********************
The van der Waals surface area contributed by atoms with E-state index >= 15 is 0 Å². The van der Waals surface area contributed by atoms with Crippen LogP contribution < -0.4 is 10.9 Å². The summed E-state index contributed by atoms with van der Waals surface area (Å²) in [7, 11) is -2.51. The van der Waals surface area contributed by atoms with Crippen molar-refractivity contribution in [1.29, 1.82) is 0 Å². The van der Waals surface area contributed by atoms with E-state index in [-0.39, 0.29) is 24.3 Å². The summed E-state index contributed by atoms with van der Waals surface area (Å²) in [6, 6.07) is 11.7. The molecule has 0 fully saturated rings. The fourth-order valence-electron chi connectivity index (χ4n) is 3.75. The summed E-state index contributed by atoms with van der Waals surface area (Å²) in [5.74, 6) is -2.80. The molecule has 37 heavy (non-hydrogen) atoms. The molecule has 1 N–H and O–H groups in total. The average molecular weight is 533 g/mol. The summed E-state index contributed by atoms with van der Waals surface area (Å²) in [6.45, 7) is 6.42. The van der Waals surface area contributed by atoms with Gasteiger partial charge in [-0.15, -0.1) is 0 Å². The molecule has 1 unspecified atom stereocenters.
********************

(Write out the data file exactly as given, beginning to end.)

The van der Waals surface area contributed by atoms with E-state index >= 15 is 0 Å². The van der Waals surface area contributed by atoms with Crippen LogP contribution < -0.4 is 10.9 Å². The summed E-state index contributed by atoms with van der Waals surface area (Å²) in [7, 11) is -2.51. The van der Waals surface area contributed by atoms with Crippen molar-refractivity contribution in [1.29, 1.82) is 0 Å². The van der Waals surface area contributed by atoms with E-state index in [-0.39, 0.29) is 24.3 Å². The summed E-state index contributed by atoms with van der Waals surface area (Å²) in [6, 6.07) is 11.7. The molecule has 0 fully saturated rings. The fourth-order valence-electron chi connectivity index (χ4n) is 3.75. The summed E-state index contributed by atoms with van der Waals surface area (Å²) in [5.74, 6) is -2.80. The molecule has 37 heavy (non-hydrogen) atoms. The molecule has 1 N–H and O–H groups in total. The average molecular weight is 533 g/mol. The summed E-state index contributed by atoms with van der Waals surface area (Å²) in [6.45, 7) is 6.42. The van der Waals surface area contributed by atoms with Gasteiger partial charge in [-0.15, -0.1) is 0 Å². The molecule has 1 unspecified atom stereocenters.